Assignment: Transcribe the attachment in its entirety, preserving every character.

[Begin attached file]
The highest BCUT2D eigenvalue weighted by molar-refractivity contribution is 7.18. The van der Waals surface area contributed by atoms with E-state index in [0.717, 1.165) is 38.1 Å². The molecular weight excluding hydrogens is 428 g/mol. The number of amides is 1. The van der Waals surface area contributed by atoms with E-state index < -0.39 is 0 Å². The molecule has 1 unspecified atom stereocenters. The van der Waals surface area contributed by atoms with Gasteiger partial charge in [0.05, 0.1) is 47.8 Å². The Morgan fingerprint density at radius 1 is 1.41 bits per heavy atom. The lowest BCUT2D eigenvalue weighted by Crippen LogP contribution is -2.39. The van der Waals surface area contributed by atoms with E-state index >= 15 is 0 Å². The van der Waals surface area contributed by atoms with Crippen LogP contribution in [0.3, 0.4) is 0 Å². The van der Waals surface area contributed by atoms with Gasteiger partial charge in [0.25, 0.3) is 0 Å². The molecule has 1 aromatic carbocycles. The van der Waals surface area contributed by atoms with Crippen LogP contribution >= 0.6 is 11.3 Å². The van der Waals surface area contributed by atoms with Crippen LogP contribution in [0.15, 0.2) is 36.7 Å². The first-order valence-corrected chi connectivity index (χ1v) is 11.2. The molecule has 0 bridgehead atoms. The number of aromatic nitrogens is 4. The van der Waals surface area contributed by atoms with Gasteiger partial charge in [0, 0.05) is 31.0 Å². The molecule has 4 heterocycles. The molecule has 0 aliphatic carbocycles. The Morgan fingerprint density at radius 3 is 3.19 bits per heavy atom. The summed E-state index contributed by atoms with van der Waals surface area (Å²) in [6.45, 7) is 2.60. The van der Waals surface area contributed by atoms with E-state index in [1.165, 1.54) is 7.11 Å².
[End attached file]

The highest BCUT2D eigenvalue weighted by molar-refractivity contribution is 7.18. The van der Waals surface area contributed by atoms with E-state index in [0.717, 1.165) is 38.1 Å². The molecular weight excluding hydrogens is 428 g/mol. The number of amides is 1. The van der Waals surface area contributed by atoms with E-state index < -0.39 is 0 Å². The molecule has 1 unspecified atom stereocenters. The van der Waals surface area contributed by atoms with Gasteiger partial charge in [0.05, 0.1) is 47.8 Å². The Morgan fingerprint density at radius 1 is 1.41 bits per heavy atom. The lowest BCUT2D eigenvalue weighted by Crippen LogP contribution is -2.39. The van der Waals surface area contributed by atoms with E-state index >= 15 is 0 Å². The van der Waals surface area contributed by atoms with Crippen LogP contribution in [0.3, 0.4) is 0 Å². The van der Waals surface area contributed by atoms with Gasteiger partial charge in [0.25, 0.3) is 0 Å². The molecule has 1 aromatic carbocycles. The van der Waals surface area contributed by atoms with Crippen LogP contribution >= 0.6 is 11.3 Å². The van der Waals surface area contributed by atoms with Crippen LogP contribution in [0.15, 0.2) is 36.7 Å². The first-order valence-corrected chi connectivity index (χ1v) is 11.2. The molecule has 0 bridgehead atoms. The number of aromatic nitrogens is 4. The van der Waals surface area contributed by atoms with Gasteiger partial charge in [0, 0.05) is 31.0 Å². The molecule has 4 heterocycles. The molecule has 0 aliphatic carbocycles. The Morgan fingerprint density at radius 3 is 3.19 bits per heavy atom. The summed E-state index contributed by atoms with van der Waals surface area (Å²) in [6.45, 7) is 2.60. The van der Waals surface area contributed by atoms with E-state index in [1.165, 1.54) is 7.11 Å².